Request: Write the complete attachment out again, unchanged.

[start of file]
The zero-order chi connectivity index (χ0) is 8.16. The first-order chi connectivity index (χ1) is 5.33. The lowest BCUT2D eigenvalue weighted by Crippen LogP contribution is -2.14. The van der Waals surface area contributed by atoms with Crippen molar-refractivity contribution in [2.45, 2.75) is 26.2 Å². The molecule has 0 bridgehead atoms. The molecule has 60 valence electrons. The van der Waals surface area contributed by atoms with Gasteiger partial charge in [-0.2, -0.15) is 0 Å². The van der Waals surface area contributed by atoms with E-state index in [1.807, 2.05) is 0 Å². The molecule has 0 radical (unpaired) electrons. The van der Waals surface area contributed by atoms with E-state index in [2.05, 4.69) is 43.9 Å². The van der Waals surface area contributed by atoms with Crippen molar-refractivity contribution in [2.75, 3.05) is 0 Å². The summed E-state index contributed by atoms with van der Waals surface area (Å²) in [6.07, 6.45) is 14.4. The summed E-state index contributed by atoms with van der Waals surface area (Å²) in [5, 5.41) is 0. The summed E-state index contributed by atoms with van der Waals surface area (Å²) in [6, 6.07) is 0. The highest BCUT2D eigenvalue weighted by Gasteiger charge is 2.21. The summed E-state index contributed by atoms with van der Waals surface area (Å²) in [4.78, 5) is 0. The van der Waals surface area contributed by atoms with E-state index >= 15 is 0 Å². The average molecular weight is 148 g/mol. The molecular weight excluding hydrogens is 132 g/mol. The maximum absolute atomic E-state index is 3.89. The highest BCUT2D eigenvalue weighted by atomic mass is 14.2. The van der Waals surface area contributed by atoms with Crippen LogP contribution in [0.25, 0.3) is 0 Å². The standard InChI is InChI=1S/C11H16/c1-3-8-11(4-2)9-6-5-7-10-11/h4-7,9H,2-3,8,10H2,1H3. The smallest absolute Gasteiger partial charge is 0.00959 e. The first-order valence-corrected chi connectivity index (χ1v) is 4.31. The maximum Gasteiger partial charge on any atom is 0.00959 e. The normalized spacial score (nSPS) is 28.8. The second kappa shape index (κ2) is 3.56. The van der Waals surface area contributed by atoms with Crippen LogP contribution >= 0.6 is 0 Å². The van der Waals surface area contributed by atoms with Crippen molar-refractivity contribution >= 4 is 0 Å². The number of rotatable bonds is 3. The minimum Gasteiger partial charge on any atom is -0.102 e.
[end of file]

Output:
The zero-order chi connectivity index (χ0) is 8.16. The first-order chi connectivity index (χ1) is 5.33. The lowest BCUT2D eigenvalue weighted by Crippen LogP contribution is -2.14. The van der Waals surface area contributed by atoms with Crippen molar-refractivity contribution in [2.45, 2.75) is 26.2 Å². The molecule has 0 bridgehead atoms. The molecule has 60 valence electrons. The van der Waals surface area contributed by atoms with Gasteiger partial charge in [-0.2, -0.15) is 0 Å². The van der Waals surface area contributed by atoms with E-state index in [1.807, 2.05) is 0 Å². The molecule has 0 radical (unpaired) electrons. The van der Waals surface area contributed by atoms with E-state index in [2.05, 4.69) is 43.9 Å². The van der Waals surface area contributed by atoms with Crippen molar-refractivity contribution in [2.75, 3.05) is 0 Å². The summed E-state index contributed by atoms with van der Waals surface area (Å²) in [6.07, 6.45) is 14.4. The summed E-state index contributed by atoms with van der Waals surface area (Å²) in [5, 5.41) is 0. The summed E-state index contributed by atoms with van der Waals surface area (Å²) in [6, 6.07) is 0. The highest BCUT2D eigenvalue weighted by Gasteiger charge is 2.21. The summed E-state index contributed by atoms with van der Waals surface area (Å²) in [4.78, 5) is 0. The van der Waals surface area contributed by atoms with E-state index >= 15 is 0 Å². The average molecular weight is 148 g/mol. The molecular weight excluding hydrogens is 132 g/mol. The maximum absolute atomic E-state index is 3.89. The highest BCUT2D eigenvalue weighted by atomic mass is 14.2. The van der Waals surface area contributed by atoms with Crippen LogP contribution in [0.25, 0.3) is 0 Å². The standard InChI is InChI=1S/C11H16/c1-3-8-11(4-2)9-6-5-7-10-11/h4-7,9H,2-3,8,10H2,1H3. The smallest absolute Gasteiger partial charge is 0.00959 e. The first-order valence-corrected chi connectivity index (χ1v) is 4.31. The maximum Gasteiger partial charge on any atom is 0.00959 e. The normalized spacial score (nSPS) is 28.8. The second kappa shape index (κ2) is 3.56. The van der Waals surface area contributed by atoms with Crippen LogP contribution >= 0.6 is 0 Å². The van der Waals surface area contributed by atoms with Crippen molar-refractivity contribution >= 4 is 0 Å². The number of rotatable bonds is 3. The minimum Gasteiger partial charge on any atom is -0.102 e.